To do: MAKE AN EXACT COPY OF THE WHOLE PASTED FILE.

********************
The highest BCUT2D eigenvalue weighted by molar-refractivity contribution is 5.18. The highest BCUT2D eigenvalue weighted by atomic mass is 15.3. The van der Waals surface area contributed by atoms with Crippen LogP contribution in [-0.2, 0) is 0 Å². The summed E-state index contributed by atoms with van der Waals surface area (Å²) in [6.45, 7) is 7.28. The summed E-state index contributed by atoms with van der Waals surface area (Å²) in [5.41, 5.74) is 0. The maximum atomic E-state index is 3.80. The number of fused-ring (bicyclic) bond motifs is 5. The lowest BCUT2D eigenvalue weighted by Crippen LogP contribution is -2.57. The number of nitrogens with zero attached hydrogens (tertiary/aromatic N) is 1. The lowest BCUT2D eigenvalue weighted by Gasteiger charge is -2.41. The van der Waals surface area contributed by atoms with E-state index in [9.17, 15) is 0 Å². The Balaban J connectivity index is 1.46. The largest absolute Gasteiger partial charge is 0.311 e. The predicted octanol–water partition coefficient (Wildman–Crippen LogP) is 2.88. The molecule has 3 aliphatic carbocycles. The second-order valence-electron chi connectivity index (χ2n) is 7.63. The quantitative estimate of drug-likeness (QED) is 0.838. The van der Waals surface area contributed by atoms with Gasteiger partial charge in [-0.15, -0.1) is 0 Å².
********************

The highest BCUT2D eigenvalue weighted by molar-refractivity contribution is 5.18. The highest BCUT2D eigenvalue weighted by atomic mass is 15.3. The van der Waals surface area contributed by atoms with Crippen LogP contribution in [-0.2, 0) is 0 Å². The summed E-state index contributed by atoms with van der Waals surface area (Å²) in [6.45, 7) is 7.28. The summed E-state index contributed by atoms with van der Waals surface area (Å²) in [5.41, 5.74) is 0. The maximum atomic E-state index is 3.80. The number of fused-ring (bicyclic) bond motifs is 5. The lowest BCUT2D eigenvalue weighted by Crippen LogP contribution is -2.57. The number of nitrogens with zero attached hydrogens (tertiary/aromatic N) is 1. The lowest BCUT2D eigenvalue weighted by Gasteiger charge is -2.41. The van der Waals surface area contributed by atoms with E-state index in [9.17, 15) is 0 Å². The Balaban J connectivity index is 1.46. The largest absolute Gasteiger partial charge is 0.311 e. The predicted octanol–water partition coefficient (Wildman–Crippen LogP) is 2.88. The molecule has 3 aliphatic carbocycles. The second-order valence-electron chi connectivity index (χ2n) is 7.63. The quantitative estimate of drug-likeness (QED) is 0.838. The van der Waals surface area contributed by atoms with Gasteiger partial charge in [-0.15, -0.1) is 0 Å².